Curr Opin Pediatr. 2012 Feb;24(1):98-102. doi: 10.1097/MOP.0b013e32834ee57c.

      The hygiene hypothesis revisited: does exposure to infectious agents protect us from allergy?

      Fishbein AB, Fuleihan RL.
      SourceDivision of Allergy and Immunology, Children's Memorial Hospital and Northwestern University Feinberg School of Medicine, Chicago, Illinois, USA.

      Abstract

      PURPOSE OF REVIEW: The increase in incidence and prevalence of allergic disease remains a mystery and cannot be explained solely by genetic factors. The hygiene hypothesis provides the strongest epidemiological explanation for the rise in allergic disease. This review evaluates the recent epidemiological and mechanistic research in the role of infectious agents in the pathogenesis of or protection from allergic disease.

      RECENT FINDINGS: Recent literature has extended the epidemiological findings of the protective effect of being born and reared in a farm environment and associates an increased diversity of organisms in house-dust samples with protection from allergic disease. Furthermore, human and animal studies provide increasing evidence for the role of both the innate and adaptive immune systems, including regulatory cells, as mediators of this protective effect.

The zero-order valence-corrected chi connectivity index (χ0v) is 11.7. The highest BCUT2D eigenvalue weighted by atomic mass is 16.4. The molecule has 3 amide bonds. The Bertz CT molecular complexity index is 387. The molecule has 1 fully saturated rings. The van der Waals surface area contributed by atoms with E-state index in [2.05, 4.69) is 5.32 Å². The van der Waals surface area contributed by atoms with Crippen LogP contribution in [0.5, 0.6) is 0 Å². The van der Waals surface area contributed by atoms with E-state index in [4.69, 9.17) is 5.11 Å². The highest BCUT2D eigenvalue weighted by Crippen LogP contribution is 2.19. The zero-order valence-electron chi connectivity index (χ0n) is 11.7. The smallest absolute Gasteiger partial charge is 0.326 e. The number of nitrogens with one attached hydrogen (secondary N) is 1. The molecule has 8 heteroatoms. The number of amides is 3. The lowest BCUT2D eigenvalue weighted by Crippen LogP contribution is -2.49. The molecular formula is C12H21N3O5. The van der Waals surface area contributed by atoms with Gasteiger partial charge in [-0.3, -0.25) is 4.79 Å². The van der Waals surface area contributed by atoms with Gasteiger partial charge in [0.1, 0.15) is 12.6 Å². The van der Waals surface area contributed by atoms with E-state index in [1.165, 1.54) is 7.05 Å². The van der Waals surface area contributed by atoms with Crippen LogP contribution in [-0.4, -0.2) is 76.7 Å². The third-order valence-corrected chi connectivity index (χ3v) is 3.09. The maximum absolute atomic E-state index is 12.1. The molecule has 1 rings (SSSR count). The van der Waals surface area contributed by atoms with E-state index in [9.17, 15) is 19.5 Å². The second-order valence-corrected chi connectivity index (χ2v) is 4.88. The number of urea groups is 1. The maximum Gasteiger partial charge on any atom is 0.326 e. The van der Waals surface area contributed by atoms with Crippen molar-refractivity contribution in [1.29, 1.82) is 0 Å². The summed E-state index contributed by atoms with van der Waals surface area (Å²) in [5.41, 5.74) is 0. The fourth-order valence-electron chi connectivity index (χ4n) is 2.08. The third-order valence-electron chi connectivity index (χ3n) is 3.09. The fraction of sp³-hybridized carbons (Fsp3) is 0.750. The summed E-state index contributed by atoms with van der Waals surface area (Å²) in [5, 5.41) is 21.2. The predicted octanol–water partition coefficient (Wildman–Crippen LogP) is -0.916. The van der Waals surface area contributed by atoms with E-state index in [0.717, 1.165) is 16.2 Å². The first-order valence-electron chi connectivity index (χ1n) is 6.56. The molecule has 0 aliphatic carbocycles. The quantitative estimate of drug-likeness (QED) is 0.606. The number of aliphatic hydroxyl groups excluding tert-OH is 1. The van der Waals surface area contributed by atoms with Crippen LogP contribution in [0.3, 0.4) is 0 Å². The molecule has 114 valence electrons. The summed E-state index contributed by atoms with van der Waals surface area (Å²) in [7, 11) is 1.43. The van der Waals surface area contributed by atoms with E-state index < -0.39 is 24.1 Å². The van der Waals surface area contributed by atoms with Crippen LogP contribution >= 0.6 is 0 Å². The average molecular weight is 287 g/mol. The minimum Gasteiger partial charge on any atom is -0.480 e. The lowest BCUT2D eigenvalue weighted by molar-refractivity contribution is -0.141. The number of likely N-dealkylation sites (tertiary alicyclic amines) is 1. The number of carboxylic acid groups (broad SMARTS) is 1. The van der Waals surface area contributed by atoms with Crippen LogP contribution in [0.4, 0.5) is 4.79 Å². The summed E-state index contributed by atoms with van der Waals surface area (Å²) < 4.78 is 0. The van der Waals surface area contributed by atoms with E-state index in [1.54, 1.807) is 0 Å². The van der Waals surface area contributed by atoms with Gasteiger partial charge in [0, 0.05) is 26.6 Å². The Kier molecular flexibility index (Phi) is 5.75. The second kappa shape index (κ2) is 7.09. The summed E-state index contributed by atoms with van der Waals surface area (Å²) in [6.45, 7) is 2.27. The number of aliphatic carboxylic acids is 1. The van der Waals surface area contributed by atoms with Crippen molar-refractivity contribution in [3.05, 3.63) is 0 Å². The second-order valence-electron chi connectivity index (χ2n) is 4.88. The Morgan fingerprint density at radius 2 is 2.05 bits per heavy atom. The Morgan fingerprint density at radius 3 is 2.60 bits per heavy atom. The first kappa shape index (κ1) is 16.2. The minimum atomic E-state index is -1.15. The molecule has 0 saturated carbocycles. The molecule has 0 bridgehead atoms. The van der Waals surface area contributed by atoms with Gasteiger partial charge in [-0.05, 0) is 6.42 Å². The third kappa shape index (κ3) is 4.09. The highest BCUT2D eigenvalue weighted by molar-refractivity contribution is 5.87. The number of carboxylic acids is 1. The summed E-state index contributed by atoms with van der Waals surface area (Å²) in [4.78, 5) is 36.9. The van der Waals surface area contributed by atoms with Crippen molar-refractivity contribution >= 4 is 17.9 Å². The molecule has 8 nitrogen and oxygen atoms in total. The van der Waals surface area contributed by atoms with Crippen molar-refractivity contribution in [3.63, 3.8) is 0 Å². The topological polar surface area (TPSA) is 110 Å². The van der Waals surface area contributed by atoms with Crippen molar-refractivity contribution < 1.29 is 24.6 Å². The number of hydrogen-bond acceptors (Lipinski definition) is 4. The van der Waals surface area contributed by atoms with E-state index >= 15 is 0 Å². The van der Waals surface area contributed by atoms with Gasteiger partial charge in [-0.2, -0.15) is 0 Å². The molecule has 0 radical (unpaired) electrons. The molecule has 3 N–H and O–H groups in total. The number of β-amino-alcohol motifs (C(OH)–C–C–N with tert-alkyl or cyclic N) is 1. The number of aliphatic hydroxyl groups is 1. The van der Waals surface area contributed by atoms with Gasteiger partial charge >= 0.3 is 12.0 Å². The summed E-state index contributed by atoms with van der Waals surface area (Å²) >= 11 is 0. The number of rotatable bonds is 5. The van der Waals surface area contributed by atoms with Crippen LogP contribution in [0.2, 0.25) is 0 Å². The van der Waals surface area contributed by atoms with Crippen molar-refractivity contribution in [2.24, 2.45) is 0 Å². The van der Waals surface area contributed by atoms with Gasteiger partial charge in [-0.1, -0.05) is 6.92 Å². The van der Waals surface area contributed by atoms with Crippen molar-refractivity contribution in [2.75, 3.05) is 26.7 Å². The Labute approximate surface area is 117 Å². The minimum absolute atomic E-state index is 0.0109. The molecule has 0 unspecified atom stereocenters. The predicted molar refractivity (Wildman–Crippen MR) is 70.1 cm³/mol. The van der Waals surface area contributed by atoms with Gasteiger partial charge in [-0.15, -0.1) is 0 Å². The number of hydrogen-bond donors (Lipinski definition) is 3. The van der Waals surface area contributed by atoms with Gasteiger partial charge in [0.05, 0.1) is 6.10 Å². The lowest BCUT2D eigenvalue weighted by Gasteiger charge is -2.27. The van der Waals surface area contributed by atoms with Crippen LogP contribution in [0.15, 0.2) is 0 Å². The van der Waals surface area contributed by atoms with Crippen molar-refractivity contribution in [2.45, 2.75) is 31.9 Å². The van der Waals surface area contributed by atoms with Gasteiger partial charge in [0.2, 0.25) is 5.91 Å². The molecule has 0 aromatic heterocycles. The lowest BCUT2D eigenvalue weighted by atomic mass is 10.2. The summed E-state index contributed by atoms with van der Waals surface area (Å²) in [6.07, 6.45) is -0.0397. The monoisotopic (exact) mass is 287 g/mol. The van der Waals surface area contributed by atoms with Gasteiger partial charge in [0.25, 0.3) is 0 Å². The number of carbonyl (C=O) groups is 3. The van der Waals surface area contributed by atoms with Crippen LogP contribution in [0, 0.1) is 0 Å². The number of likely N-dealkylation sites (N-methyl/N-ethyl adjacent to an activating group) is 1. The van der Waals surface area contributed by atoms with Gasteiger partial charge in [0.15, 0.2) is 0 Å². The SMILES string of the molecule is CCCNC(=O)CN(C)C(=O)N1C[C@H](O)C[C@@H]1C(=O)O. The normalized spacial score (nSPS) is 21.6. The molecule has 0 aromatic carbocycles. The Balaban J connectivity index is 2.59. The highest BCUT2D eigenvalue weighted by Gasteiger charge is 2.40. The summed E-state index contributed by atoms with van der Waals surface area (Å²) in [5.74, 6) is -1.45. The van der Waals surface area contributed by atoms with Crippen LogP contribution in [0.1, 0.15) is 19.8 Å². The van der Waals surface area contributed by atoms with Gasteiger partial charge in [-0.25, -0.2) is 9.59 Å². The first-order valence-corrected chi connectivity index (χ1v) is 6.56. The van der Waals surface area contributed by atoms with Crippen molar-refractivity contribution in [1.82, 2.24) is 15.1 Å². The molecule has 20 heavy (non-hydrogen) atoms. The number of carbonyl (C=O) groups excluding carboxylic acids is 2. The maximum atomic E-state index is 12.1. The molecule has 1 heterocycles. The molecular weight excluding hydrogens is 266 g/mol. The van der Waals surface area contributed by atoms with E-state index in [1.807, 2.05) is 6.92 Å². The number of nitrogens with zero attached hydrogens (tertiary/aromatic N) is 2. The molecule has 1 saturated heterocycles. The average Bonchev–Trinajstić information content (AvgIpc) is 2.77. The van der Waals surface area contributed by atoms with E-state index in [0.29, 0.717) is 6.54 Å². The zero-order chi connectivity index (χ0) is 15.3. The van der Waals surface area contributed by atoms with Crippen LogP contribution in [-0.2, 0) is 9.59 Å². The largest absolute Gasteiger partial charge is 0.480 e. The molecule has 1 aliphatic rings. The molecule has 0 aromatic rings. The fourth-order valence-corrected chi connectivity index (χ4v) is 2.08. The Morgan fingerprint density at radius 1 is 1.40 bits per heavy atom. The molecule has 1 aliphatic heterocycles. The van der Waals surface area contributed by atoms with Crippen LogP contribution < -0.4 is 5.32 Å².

SUMMARY: There is evidence that exposure to some infectious organisms can protect from atopy, whereas other infections appear to promote allergic diseases. The timing of exposure to infection and the properties of the infectious agent, in addition to the genetic susceptibility of the host, play an important role in the future development of allergic disease.

      PMID: 22227779 [PubMed - indexed for MEDLINE]

      Note that the "recent findings" section of this paper stresses accumulating evidence for this hypothesis.

      And that the "summary" takes care to point out that certain infectious agents actually have the opposite effect . .. .  probably a pretty big caveat for any parent who decides to purposefully expose their kid to pathogens to prevent allergies!

      •  There's a difference between food and (1+ / 0-)
        Recommended by:
        JerryNA

        environmental allergies in this - apparently food allergies are not well explained by the hygiene hypothesis, but environmental allergies are. Where people do NOT keep their children hermetically sealed through childhood, environmental allergies like ours are much lower, but they are getting food allergies.  

        We all understand that freedom isn't free. What Romney and Ryan don't understand is that neither is opportunity. We have to invest in it.
        Julian Castro, DNC 4 Sept 2012

        by pixxer on Wed Mar 13, 2013 at 07:02:09 AM PDT

        [ Parent ]

    •  It's not obvious to me why rampant sales (4+ / 0-)
      Recommended by:
      entrelac, Steve Masover, Paul1a, JerryNA

      of "antibacterial" soaps are even legal, since they increase the likelihood of antibiotic resistance developing. That ought to be something the US government has an interest in as a public health issue, and so could regulate. What on Earth department would handle it I don't know.

      We all understand that freedom isn't free. What Romney and Ryan don't understand is that neither is opportunity. We have to invest in it.